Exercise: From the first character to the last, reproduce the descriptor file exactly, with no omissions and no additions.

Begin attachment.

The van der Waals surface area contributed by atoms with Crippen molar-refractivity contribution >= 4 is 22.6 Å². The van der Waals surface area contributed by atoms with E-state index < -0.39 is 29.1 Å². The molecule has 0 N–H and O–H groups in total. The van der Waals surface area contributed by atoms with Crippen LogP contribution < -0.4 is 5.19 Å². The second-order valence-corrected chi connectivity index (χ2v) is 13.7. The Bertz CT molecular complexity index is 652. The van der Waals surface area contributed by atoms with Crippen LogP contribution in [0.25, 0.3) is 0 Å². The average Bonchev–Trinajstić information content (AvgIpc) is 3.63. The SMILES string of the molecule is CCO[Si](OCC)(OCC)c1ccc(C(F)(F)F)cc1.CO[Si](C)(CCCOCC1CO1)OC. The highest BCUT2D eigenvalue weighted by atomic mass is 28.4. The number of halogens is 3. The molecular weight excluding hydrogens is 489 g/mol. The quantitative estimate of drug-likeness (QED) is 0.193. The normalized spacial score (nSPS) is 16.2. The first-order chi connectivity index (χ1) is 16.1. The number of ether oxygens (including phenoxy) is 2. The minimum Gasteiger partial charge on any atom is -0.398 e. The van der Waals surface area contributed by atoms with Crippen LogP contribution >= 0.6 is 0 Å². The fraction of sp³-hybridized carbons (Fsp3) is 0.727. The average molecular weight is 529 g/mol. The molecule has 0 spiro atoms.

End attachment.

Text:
The van der Waals surface area contributed by atoms with Crippen molar-refractivity contribution >= 4 is 22.6 Å². The van der Waals surface area contributed by atoms with E-state index < -0.39 is 29.1 Å². The molecule has 0 N–H and O–H groups in total. The van der Waals surface area contributed by atoms with Crippen LogP contribution < -0.4 is 5.19 Å². The second-order valence-corrected chi connectivity index (χ2v) is 13.7. The Bertz CT molecular complexity index is 652. The van der Waals surface area contributed by atoms with Crippen LogP contribution in [0.25, 0.3) is 0 Å². The average Bonchev–Trinajstić information content (AvgIpc) is 3.63. The SMILES string of the molecule is CCO[Si](OCC)(OCC)c1ccc(C(F)(F)F)cc1.CO[Si](C)(CCCOCC1CO1)OC. The highest BCUT2D eigenvalue weighted by atomic mass is 28.4. The number of halogens is 3. The molecular weight excluding hydrogens is 489 g/mol. The quantitative estimate of drug-likeness (QED) is 0.193. The normalized spacial score (nSPS) is 16.2. The first-order chi connectivity index (χ1) is 16.1. The number of ether oxygens (including phenoxy) is 2. The minimum Gasteiger partial charge on any atom is -0.398 e. The van der Waals surface area contributed by atoms with Crippen LogP contribution >= 0.6 is 0 Å². The fraction of sp³-hybridized carbons (Fsp3) is 0.727. The average molecular weight is 529 g/mol. The molecule has 0 spiro atoms.